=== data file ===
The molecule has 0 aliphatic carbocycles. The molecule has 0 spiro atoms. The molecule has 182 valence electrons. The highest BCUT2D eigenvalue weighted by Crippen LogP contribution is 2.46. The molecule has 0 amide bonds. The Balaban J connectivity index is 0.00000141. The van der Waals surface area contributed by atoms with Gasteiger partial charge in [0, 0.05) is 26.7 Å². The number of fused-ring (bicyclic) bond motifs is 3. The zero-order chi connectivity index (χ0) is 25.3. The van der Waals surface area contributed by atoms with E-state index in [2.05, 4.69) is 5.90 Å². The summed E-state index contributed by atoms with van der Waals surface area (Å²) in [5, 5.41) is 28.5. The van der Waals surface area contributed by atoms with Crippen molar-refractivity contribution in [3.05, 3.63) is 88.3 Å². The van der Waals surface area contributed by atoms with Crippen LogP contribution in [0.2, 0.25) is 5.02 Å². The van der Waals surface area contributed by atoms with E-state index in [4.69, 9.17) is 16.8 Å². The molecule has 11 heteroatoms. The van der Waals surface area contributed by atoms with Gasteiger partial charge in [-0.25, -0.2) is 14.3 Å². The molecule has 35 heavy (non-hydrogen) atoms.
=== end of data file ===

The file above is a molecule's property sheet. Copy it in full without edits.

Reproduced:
The molecule has 0 aliphatic carbocycles. The molecule has 0 spiro atoms. The molecule has 182 valence electrons. The highest BCUT2D eigenvalue weighted by Crippen LogP contribution is 2.46. The molecule has 0 amide bonds. The Balaban J connectivity index is 0.00000141. The van der Waals surface area contributed by atoms with Gasteiger partial charge in [0, 0.05) is 26.7 Å². The number of fused-ring (bicyclic) bond motifs is 3. The zero-order chi connectivity index (χ0) is 25.3. The van der Waals surface area contributed by atoms with E-state index in [2.05, 4.69) is 5.90 Å². The summed E-state index contributed by atoms with van der Waals surface area (Å²) in [5, 5.41) is 28.5. The van der Waals surface area contributed by atoms with Crippen molar-refractivity contribution in [3.05, 3.63) is 88.3 Å². The van der Waals surface area contributed by atoms with Crippen LogP contribution in [0.2, 0.25) is 5.02 Å². The van der Waals surface area contributed by atoms with E-state index in [4.69, 9.17) is 16.8 Å². The molecule has 11 heteroatoms. The van der Waals surface area contributed by atoms with Gasteiger partial charge in [-0.25, -0.2) is 14.3 Å². The molecule has 35 heavy (non-hydrogen) atoms.